Monthly Archives: September 2012


September 8, 2012

Years ago, I remember announcing to my best friend that I had discovered the sweetest words in the English language; they were, “I know exactly what you mean!” Yes sir, it’s deeply satisfying when a friend ‘gets’ you – validates you. My best friend and I understood each other, even if no one else did.
But these days, that “best” friend has all but disappeared from my life. She no longer understands me, validates me, or indeed seems very interested in my life. And yet . . . here I am still, a valid human being.

Oh I knew that my experiences and thoughts were as real as such things can be. But still, they didn’t feel real to me unless another person shared and understood them.

Then, last week, I became a Self-Actualized Being.

As usual, I didn’t fully understand the technical meaning of the term. Gurus have written reams about it, I’m sure. I, however, seem always to stumble into such things by happy accident, checking Wikipedia only after someone else has named it for me. Even now, I am unable to recite a definition for Self-Actualization. But! I can sure tell you about my experience.

I was in Charleston, SC for a 5-day class (Karttikeyen Yogic Method) with three of my favorite teachers.

Great class. But I was having emotions, and not the fun kind. I was reeling back and forth between highs and lows – at first feeling closer to God than ever before, then fretting, because no one else seemed to recognize what was happening.

I even wondered: If my teacher doesn’t notice my progress, is it real?
But I knew it was real. And I was weary of the roller-coaster ride of my internal machinations. When the teacher asked us to set an intention for what we’d like to accomplish by the end of the class, all I could think was, “I just want to stop being at the mercy of these blithering doubts.”

Suddenly, out of nowhere, the words “Self Actualization” seemed to float just above my head, slightly to the right, then to land and settle into the right hemisphere of my brain. I actually experienced it landing there! That kind of thing doesn’t happen to me every day.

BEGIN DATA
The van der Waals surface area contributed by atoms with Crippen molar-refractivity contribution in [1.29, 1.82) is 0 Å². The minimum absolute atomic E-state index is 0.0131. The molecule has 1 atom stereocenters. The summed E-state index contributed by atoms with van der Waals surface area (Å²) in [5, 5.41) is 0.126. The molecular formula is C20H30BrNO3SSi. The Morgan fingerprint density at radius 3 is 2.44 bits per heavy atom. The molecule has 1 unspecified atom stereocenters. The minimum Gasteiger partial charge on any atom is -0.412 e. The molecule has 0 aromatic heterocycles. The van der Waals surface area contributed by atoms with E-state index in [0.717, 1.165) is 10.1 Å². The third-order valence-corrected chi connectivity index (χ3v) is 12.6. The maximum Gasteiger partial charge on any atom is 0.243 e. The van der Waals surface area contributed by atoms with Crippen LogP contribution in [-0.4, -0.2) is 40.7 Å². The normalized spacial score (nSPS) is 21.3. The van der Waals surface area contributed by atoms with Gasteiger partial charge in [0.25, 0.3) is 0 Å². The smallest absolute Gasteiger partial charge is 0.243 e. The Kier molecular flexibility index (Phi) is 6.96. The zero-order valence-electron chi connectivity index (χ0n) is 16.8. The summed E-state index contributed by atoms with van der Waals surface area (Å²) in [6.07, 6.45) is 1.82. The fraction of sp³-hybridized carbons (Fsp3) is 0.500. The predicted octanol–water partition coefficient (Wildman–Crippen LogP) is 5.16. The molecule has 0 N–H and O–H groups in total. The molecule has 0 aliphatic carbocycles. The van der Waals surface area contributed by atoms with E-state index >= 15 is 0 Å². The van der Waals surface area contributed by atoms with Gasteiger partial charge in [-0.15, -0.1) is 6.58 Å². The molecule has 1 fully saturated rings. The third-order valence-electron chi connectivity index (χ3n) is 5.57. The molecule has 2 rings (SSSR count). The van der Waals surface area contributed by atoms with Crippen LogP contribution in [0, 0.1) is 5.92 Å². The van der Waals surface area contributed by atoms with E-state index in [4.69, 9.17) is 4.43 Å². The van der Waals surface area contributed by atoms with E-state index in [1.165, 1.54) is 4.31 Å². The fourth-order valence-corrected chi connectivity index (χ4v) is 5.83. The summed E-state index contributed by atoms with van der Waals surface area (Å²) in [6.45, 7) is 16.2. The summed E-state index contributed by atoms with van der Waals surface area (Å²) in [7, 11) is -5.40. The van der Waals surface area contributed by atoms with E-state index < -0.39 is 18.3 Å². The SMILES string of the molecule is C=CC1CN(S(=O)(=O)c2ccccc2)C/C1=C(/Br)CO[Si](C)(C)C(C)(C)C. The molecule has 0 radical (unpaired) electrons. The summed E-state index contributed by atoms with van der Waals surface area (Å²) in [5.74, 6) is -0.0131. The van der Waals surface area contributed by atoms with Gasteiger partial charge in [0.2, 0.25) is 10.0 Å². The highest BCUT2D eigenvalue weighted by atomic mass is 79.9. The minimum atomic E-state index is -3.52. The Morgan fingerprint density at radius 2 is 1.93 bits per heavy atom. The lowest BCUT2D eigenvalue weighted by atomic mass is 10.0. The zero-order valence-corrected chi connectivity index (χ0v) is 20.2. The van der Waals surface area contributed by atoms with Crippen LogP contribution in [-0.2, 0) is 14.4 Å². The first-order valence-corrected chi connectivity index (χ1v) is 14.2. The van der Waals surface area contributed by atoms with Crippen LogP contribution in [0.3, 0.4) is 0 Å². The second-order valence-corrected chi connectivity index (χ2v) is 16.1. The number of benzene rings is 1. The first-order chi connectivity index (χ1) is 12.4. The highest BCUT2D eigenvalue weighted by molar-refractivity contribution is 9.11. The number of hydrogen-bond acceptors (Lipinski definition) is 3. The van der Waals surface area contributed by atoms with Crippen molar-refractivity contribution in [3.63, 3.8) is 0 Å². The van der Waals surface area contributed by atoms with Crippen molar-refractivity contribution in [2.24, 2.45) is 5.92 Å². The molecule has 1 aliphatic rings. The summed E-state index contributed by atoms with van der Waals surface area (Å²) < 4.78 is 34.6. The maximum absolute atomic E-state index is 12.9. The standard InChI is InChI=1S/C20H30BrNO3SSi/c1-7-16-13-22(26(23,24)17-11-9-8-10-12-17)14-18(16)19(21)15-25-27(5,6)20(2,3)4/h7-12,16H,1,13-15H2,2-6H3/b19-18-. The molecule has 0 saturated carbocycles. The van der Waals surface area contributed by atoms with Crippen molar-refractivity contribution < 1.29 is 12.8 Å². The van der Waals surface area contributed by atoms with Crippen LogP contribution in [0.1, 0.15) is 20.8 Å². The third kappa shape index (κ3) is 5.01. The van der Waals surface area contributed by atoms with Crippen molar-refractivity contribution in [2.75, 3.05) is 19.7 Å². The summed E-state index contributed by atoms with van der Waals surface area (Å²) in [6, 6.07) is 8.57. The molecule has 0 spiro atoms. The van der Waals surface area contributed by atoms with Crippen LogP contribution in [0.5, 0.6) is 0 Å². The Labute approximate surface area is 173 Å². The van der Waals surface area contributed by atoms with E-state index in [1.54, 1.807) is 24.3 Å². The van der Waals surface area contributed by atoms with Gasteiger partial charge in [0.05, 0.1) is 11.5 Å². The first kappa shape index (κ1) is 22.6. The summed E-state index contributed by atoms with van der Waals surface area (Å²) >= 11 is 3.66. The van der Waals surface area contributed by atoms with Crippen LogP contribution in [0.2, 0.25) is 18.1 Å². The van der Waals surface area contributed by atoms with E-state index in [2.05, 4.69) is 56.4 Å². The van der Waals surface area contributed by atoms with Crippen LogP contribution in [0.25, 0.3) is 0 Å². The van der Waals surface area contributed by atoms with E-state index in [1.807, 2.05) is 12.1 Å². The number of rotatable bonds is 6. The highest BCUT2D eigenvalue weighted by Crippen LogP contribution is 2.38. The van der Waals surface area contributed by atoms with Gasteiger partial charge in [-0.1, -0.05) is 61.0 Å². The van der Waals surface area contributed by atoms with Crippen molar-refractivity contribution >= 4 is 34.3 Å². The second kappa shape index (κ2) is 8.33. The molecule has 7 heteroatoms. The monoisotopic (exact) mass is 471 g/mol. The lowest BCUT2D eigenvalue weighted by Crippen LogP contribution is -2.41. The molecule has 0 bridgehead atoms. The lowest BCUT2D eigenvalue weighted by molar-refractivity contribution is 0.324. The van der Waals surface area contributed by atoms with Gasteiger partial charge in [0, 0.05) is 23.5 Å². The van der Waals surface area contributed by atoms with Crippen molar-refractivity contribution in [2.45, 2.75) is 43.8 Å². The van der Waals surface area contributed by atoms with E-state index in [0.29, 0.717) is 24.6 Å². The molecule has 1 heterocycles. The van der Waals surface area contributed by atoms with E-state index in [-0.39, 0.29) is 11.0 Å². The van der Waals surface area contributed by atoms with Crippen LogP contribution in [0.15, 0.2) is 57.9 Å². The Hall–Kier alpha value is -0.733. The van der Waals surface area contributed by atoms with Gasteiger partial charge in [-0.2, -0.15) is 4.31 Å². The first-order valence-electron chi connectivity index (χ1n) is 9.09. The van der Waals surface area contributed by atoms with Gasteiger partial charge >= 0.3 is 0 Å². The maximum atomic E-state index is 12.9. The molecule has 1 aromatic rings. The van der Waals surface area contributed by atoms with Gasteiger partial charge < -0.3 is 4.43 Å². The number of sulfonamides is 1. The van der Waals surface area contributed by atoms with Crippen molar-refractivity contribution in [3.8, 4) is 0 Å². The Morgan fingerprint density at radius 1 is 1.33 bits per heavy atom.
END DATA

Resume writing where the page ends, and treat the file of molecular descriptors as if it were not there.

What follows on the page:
So I announced my intention: to become Self-Actualized. To me, that meant becoming the determiner of my own experience, the interpreter of my own process.

And magically, that was the day that I learned “Drop it.”

“Drop it” is a lesson my teacher has repeated to me countless times. It means dropping all the stories in my head about other people, their actions, their intentions, and their opinions about me. But knowing about “drop it” and really getting it were, for me, quite different. That day though, I finally GOT it; I acknowledged each of my emotions and doubts when they arose, and then in each case I made a decision to “drop it”.

And it worked. It was so easy!

Here’s a surprise though: Apparently, learning to “drop it” wouldn’t mean that I was immune from negative thoughts. Instead, it meant something better: I had become an observer, rather than a victim, of my thoughts. Yes. I observed them, and I dropped them . . . then I dropped them again . . . and again . . . and again . . . and not once did I attach to them. Not once did I get stuck in their energy. Not once was I discouraged by their return. I no longer regretted my thoughts . . . I merely noticed and then . . . dropped them.

Two days later, my teacher declared that I had achieved Self-Actualization. Wow.

Two days after that, I returned to Atlanta.

When I arrived home, I immediately saw a sticky note stuck to my bathroom mirror, with words I had written the week before:
“Choose to turn; choose as many times as necessary. That is all.”*
I had to laugh! That’s exactly what I’d learned to do! And somehow, my Higher Self had known that, even before the actual experience in Charleston. I had intuited, all by myself, that that sentence was important enough to read over and over again. (Although at the time I couldn’t have said why.)
So yes, it’s pleasant when a friend really gets me. But I have stopped looking outward – even toward my teacher – to authenticate my experience. I trust myself. Self-trust is, of course, exactly what my teacher has been working to evoke in me, all along.

No more seeking validation from others!
(Holy Cow! What will I do with my free time?)

*Quote is from the book The Mystic Path to Cosmic Power by Vernon Howard